Originally posted as the Dun Writin’—Now Whut? series on this blog, EDITING 101 is a weekly refresher series for some of you and brand new for others.
Courtesy of Adirondack Editing
Using Song Lyrics in your Manuscript
You’ve just written the most perfect restaurant love scene imaginable. As your two main characters unite on the dance floor, the haunting strains of “Unchained Melody” play in the background. The lovers gaze deeply into each other’s eyes as the song’s lyrics pass through their ears, melding their souls together in acoustical rapture:
Wait! Stop! Halt!! Turn off the radio, unplug the phonograph, and disconnect your online radio station! Are you crazy? Are you looking for a lawsuit?
<Author looks around incredulously>
“Who, me? Now what does this woman want me to do? Eliminate the perfect words from this scene?”
Yep, that’s exactly what I want you to do. You’re not alone, Mr. or Ms. Author, in wanting to use those or any other fabulous lyrics in your book. I know they fit the situation wonderfully, but trust me, there are good and valid reasons why you should cut those lyrics out of your book.
First, the music industry does not consider ANY use of lyrics to be under the “fair use” guidelines. You cannot quote lyrics from a song without the permission from the singer, songwriter, and/or recording studio. Getting permission can be expensive and difficult, especially if any of the parties have passed away and you have to deal with multiple estates and/or heirs.
According to THIS ARTICLE, one author paid $1,500 to quote two lines from a Bob Marley song. Yikes! Many authors feel $500 is too much to pay for copyediting. To quote two lines from that one song, the author could have had their book copyedited three times.
Some authors have gotten around this problem of getting permission by writing song lyrics themselves. But that solution has issues, too. If you wrote your own lyrics and I didn’t, as a reader and at first glance, recognize the lyrics you were quoting, my brain would be instantly taken out of your story (always, always a bad thing) in trying to figure out what song the lyrics were from. I might even put down the book and go Google it. Aaack!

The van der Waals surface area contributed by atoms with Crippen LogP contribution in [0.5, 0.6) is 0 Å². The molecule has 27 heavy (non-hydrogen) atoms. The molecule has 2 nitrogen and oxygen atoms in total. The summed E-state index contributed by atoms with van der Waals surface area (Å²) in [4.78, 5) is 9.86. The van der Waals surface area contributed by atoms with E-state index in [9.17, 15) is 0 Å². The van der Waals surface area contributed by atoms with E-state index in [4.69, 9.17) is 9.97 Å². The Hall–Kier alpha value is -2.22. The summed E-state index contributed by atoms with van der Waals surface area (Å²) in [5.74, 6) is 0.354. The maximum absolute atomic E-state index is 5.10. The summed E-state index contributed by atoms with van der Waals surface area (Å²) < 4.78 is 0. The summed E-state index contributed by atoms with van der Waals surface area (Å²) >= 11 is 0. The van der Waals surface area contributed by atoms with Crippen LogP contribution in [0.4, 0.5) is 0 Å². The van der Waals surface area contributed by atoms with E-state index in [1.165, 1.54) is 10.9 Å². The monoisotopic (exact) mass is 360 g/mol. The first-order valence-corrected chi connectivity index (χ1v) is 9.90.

If you did get permission for lyrics and, as a reader, I did recognize them (such as in “I Shot the Sherriff,” the above-mentioned Bob Marley song), now I might be stuck with the song in my head, drowning out the story. Is your brain singing that song right now? Give it a minute… Ahh, there it is. This is another bad thing to interrupt your story.
A third result may be the reader doesn’t get the same emotional connection you intended. The song might hit the reader in a way that’s contrary to what you envisioned and can cause emotional confusion, again taking the reader out of the story.
I hope this explains good reasons for not using lyrics in your manuscript and why perhaps a better fleshing-out of the scene would be an improvement for you and your readers.
It’s still your decision, of course, but at least now you have fair warning.
If you feel strongly enough about using them to pursue it, read BOTH these blog posts first:
Next week we’ll discuss ‘Cutting “ly” Adverbs and Enhancing Scenes’
This series is not meant to be (nor will it be) simple static information.
I’ll be here for each post to answer questions, offer suggestions as necessary, and interact with you.
If there’s something you specifically want (or need!) to see addressed in terms of self-editing, please let me know in the comments under this, or any of the articles of the series.